In 2015 Resolution on Montenegro, MEPs assess reform efforts. “Montenegro continues to be the good news story of the Western Balkans and I am pleased that our resolution reflects that”, said rapporteur Charles Tannock (ECR, UK), adding that “2016 is a very important year for Montenegro. In the year of its tenth anniversary since independence, the country is going to the polls in parliamentary elections and is in the process of crucial negotiations regarding its potential accession to NATO.”
Montenegro is seen as a ‘scoreboard leader’ in the enlargement process as it has already opened most of the negotiation chapters with the EU. However, implementation is still lacking in key areas and remains to be addressed. In 2016, amidst political turmoil, the country expects to join NATO at its July Warsaw Summit, and is due to hold parliamentary elections, on a date yet to be fixed.
European Commission’s 2015 progress report
An overall positive 2015 progress report commends Montenegro for its leading role in the accession process, with 22 negotiation chapters open and two provisionally closed, and for its improved preparedness to assume membership obligations. It marks Montenegro’s constructive regional role, particularly the border agreements signed with Bosnia and Herzegovina and Kosovo, and its full alignment with the EU’s foreign policy. However, like other countries in the region, Montenegro needs to address certain core issues related to the rule of law, fundamental rights, institutional strengthening, and setting a track record in the fight against corruption and organised crime. Montenegro’s overall anti-corruption framework has been strengthened through the establishment of a Special Prosecutor’s Office (2015) and an Anti-Corruption Agency (2016), as well as through the adoption of a new parliamentary code of ethics and a new law on prevention of corruption, in force since January 2016. Another positive step has been the adoption of new electoral legislation, which needs to be fully implemented for all future elections. However, there has been no political follow-up to the ‘surveillance affair’ involving the alleged abuse of public funds for political purposes in the 2012 parliamentary elections. Other highlights in the report include media freedom, the role of civil society and the need to adopt a new strategy on public administration reform in 2016. The report has a positive outlook on the economy, expecting investment-driven growth while also acknowledging concerns that the construction of the Bar-Boljare highway might be a risk to public finances.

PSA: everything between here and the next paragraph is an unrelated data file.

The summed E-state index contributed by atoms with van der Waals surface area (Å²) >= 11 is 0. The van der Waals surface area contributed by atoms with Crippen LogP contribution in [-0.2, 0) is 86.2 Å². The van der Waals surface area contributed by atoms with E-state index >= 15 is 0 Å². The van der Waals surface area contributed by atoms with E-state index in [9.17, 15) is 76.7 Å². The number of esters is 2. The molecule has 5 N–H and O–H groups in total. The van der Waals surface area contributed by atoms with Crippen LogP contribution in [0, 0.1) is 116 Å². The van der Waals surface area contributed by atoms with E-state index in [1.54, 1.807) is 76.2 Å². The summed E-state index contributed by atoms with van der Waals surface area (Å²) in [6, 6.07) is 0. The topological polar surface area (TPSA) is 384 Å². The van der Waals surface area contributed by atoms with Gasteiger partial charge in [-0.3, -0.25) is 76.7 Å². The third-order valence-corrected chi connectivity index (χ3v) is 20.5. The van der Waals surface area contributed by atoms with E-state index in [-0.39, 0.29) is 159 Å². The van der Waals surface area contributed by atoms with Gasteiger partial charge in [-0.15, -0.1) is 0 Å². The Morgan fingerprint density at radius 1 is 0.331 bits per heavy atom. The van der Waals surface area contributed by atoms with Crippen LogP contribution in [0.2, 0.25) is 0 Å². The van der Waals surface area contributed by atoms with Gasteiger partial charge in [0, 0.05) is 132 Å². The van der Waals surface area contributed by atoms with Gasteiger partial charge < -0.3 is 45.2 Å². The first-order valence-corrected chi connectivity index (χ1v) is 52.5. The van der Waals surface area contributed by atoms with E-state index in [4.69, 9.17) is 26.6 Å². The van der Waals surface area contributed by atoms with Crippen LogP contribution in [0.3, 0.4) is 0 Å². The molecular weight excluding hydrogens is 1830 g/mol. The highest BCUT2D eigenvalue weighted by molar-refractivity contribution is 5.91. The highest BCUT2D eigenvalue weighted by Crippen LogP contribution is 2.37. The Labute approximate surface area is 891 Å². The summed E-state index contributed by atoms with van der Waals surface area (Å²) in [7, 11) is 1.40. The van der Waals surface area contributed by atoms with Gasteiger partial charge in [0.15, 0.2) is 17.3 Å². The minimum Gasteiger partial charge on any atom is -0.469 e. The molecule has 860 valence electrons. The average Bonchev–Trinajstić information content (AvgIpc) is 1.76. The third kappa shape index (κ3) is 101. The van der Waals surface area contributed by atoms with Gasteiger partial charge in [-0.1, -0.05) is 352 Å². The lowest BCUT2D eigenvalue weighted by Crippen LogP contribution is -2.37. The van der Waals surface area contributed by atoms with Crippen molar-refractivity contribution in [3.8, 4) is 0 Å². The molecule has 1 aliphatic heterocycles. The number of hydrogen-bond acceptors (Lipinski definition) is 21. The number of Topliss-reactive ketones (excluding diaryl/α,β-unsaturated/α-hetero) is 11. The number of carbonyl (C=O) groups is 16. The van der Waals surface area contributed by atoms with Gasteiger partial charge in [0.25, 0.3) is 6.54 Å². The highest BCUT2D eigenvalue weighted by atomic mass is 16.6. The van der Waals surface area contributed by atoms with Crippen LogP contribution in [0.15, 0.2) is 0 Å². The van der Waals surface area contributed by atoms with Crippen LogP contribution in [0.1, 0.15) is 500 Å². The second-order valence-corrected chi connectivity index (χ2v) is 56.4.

MEPs welcome the steady progress made in EU accession negotiations with Montenegro, but note that corruption remains a serious concern, particularly in public procurement, healthcare, education, spatial planning, privatisation and the construction sector. They call on Montenegro “to make combating corruption one of its priorities” and welcome the establishment of the Anti-Corruption Agency to this end.
They also commend Montenegro for contributing to EU-led crisis management missions and implementing international restrictive measures, including imposing sanctions against the Russian Federation. Finally, MEPs also “welcome NATO’s decision to invite Montenegro to join the alliance”.